2002 Hyperspectral Analysis of Hazardous Waste Sites on the Savannah River Site

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Hazardous waste site inspection is a labor intensive, time consuming job, performed primarily on the ground using visual inspection and instrumentation. It is an expensive process to continually monitor hazardous waste and/or landfill sites to determine if they are maintaining their integrity. In certain instances, it may be possible to monitor aspects of the hazardous waste sites and landfills remotely. The utilization of multispectral data was suggested for the mapping of clays and iron oxides associated with contaminated groundwater, vegetation stress, and methane gas emissions (which require longer wavelength detectors). The Savannah River Site (SRS) near Aiken, S.C. is a ... continued below

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Gladden, J.B. August 28, 2003.

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Hazardous waste site inspection is a labor intensive, time consuming job, performed primarily on the ground using visual inspection and instrumentation. It is an expensive process to continually monitor hazardous waste and/or landfill sites to determine if they are maintaining their integrity. In certain instances, it may be possible to monitor aspects of the hazardous waste sites and landfills remotely. The utilization of multispectral data was suggested for the mapping of clays and iron oxides associated with contaminated groundwater, vegetation stress, and methane gas emissions (which require longer wavelength detectors). The Savannah River Site (SRS) near Aiken, S.C. is a United States Department of Energy facility operated by the Westinghouse Savannah River Company. For decades the SRS was responsible for developing weapons grade plutonium and other materials for the nation's nuclear defense. Hazardous waste was generated during this process. Waste storage site inspection is a particularly important issue at the SRS because there are over 100 hazardous waste sites scattered throughout the 300 mile complex making it difficult to continually monitor all of the facilities. The goal is to use remote sensing technology to identify surface anomalies on the hazardous waste sites as early as possible so that remedial work can take place rapidly to maintain the integrity of the storage sites. The anomalous areas are then targeted for intensive in situ human examination and measurement. During the 1990s, many of the hazardous waste sites were capped with protective layers of polyethelene sheeting and soil, and planted with bahia grass and/or centipede grass. This research investigated hyperspectral remote sensing technology to determine if it can be used to measure accurately and monitor possible indicators of change on vegetated hazardous waste sites. Specifically, it evaluated the usefulness of hyperspectral remote sensing to assess the condition of vegetation on clay- caps on the Mixed Waste Management Facility (MWMF). This report first describes the principles of hyperspectral remote sensing. In situ measurement and hyperspectral remote sensing methods used to analyze hazardous waste sites on the Savannah River Site are then presented.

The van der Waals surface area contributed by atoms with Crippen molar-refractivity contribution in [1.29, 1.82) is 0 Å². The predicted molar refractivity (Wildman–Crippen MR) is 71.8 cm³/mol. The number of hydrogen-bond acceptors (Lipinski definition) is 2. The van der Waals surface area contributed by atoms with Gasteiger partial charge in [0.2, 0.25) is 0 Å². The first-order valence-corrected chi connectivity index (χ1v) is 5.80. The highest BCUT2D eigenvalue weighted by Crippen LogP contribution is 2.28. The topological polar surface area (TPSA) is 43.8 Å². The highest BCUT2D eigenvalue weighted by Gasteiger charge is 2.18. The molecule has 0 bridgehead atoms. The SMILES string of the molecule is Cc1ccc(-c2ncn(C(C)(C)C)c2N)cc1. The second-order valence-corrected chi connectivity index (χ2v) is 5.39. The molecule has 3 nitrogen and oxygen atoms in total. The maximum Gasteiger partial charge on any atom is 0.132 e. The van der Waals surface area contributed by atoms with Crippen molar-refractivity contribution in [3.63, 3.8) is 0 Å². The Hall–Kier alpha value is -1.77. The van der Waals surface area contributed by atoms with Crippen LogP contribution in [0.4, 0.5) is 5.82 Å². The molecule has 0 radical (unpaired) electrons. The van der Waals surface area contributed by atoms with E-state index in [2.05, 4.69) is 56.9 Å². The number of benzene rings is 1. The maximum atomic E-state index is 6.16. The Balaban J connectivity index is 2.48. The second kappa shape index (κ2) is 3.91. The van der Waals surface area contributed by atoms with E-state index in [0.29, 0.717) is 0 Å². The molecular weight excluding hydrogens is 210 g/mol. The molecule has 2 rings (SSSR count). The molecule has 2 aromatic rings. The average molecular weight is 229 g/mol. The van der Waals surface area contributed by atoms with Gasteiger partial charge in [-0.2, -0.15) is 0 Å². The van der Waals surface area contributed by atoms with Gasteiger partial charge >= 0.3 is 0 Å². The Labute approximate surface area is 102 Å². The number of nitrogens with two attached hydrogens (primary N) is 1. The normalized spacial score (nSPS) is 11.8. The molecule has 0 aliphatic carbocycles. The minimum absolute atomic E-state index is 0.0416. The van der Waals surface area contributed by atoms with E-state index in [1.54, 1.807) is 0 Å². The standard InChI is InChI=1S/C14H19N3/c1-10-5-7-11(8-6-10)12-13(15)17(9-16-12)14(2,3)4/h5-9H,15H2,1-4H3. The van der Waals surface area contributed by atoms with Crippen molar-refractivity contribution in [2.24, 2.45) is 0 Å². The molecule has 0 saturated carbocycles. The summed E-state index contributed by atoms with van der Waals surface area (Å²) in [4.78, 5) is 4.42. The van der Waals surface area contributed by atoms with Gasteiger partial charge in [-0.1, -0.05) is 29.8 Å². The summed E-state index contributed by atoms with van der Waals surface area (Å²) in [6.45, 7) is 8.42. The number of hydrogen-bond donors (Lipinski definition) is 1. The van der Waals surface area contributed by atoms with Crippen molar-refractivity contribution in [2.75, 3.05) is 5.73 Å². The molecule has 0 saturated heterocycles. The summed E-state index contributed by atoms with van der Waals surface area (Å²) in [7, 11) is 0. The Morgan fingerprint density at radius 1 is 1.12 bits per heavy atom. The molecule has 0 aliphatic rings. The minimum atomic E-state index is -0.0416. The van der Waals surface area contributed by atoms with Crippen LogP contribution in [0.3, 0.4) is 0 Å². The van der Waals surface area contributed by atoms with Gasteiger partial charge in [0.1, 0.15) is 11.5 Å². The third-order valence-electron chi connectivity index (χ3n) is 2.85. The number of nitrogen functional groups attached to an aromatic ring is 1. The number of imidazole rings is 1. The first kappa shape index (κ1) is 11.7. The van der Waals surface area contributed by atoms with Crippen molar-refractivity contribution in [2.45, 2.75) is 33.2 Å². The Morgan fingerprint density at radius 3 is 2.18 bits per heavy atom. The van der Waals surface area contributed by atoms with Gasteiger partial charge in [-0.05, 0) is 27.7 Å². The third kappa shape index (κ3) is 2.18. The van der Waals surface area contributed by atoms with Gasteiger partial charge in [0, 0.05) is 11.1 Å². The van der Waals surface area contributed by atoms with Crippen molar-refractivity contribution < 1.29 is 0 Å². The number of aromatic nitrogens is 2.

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  • Other Information: PBD: 28 Aug 2003

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  • Report No.: WSRC-TR-2003-00275
  • Grant Number: AC09-96SR18500
  • DOI: 10.2172/814723 | External Link
  • Office of Scientific & Technical Information Report Number: 814723
  • Archival Resource Key: ark:/67531/metadc740784

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  • August 28, 2003

Added to The UNT Digital Library

  • Oct. 18, 2015, 6:40 p.m.

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  • May 4, 2016, 9:13 p.m.

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Gladden, J.B. 2002 Hyperspectral Analysis of Hazardous Waste Sites on the Savannah River Site, report, August 28, 2003; South Carolina. (digital.library.unt.edu/ark:/67531/metadc740784/: accessed December 13, 2017), University of North Texas Libraries, Digital Library, digital.library.unt.edu; crediting UNT Libraries Government Documents Department.